Summer 2010, pp. 70-74
The speech reads as something of a paean to Barack Obama from whom all inspiration for current security policies is deemed to flow (and, as such, echoes a speech Brennan delivered to the same center on August 6, 2009). It draws on themes that Obama enunciated in Cairo in June 2009 when he tried to mollify Arab and Muslim opinion. He distinguished between "violent extremists" and "true Muslims"; he vaunted "centuries of coexistence" without mention of jihad or crusades, and he blamed recent tensions solely on "colonialism." He spoke of Islamic tolerance without any hint of rampant and extreme religious intolerance in Muslim countries. Islam, Obama argued, "is not part of the problem in combating violent extremism—it is an important part of promoting peace."
Brennan's speeches extend these themes and thereby vividly demonstrate the distance the U.S. government has traveled in its counterterrorism policies. Excerpts from Brennan's May 26, 2010 speech follow with commentary by the editors.
Jihad Is Not a ProblemJohn Brennan: The President's strategy is absolutely clear about the threat we face. Our enemy is not "terrorism" because terrorism is but a tactic. Our enemy is not "terror" because terror is a state of mind, and as Americans we refuse to live in fear. Nor do we describe our enemy as "jihadists" or "Islamists" because jihad is a holy struggle, a legitimate tenet of Islam, meaning to purify oneself or one's community, and there is nothing holy or legitimate or Islamic about murdering innocent men, women, and children.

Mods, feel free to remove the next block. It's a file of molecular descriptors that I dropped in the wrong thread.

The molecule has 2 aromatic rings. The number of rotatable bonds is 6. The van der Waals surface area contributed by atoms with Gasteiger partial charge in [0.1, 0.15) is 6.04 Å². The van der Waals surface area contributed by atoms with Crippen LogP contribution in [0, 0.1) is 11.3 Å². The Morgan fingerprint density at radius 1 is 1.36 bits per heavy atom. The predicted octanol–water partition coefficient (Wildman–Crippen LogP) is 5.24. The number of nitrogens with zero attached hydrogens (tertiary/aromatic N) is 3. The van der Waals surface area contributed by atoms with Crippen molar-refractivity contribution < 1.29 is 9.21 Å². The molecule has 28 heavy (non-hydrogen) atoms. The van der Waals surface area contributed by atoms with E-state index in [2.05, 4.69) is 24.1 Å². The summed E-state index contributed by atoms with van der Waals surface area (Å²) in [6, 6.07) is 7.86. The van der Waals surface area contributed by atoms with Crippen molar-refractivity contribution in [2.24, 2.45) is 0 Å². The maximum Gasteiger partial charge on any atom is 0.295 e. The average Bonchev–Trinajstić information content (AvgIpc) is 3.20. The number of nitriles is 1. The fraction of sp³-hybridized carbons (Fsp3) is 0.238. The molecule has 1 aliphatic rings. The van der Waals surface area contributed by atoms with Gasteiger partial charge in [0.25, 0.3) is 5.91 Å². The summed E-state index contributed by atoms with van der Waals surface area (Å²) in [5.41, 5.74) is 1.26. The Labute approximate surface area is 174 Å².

Middle East Quarterly: To speak of jihad exclusively as a means of purifying oneself or one's community reveals either ignorance or deliberate obfuscation on Brennan's part. Jihad through war against unbelievers is rooted in the Qur'an and the Hadith (reports on the sayings and acts of Muhammad). Historian Michael Bonner in his authoritative study of jihad, Jihad in Islamic History, as well as other writers, has shown that throughout history there has been an inordinate emphasis on armed jihad, in the context of invasions and conquests and, in our day, terrorism. Bernard Lewis, viewed by many as the current dean of academic research into Islam, contends that "the overwhelming majority of classical theologians, jurists, and traditionalists … understood the obligation of jihad in a military sense."
This is not to say that the nonviolent interpretation of jihad is false. Jihad unquestionably means "effort" and the Sufi understanding of the word as an inner struggle against base inclinations is historically substantiated. But this reading has its origin in a non-authoritative collection of hadith and, while influential, has certainly not been the mainstream Muslim understanding of the term through the centuries.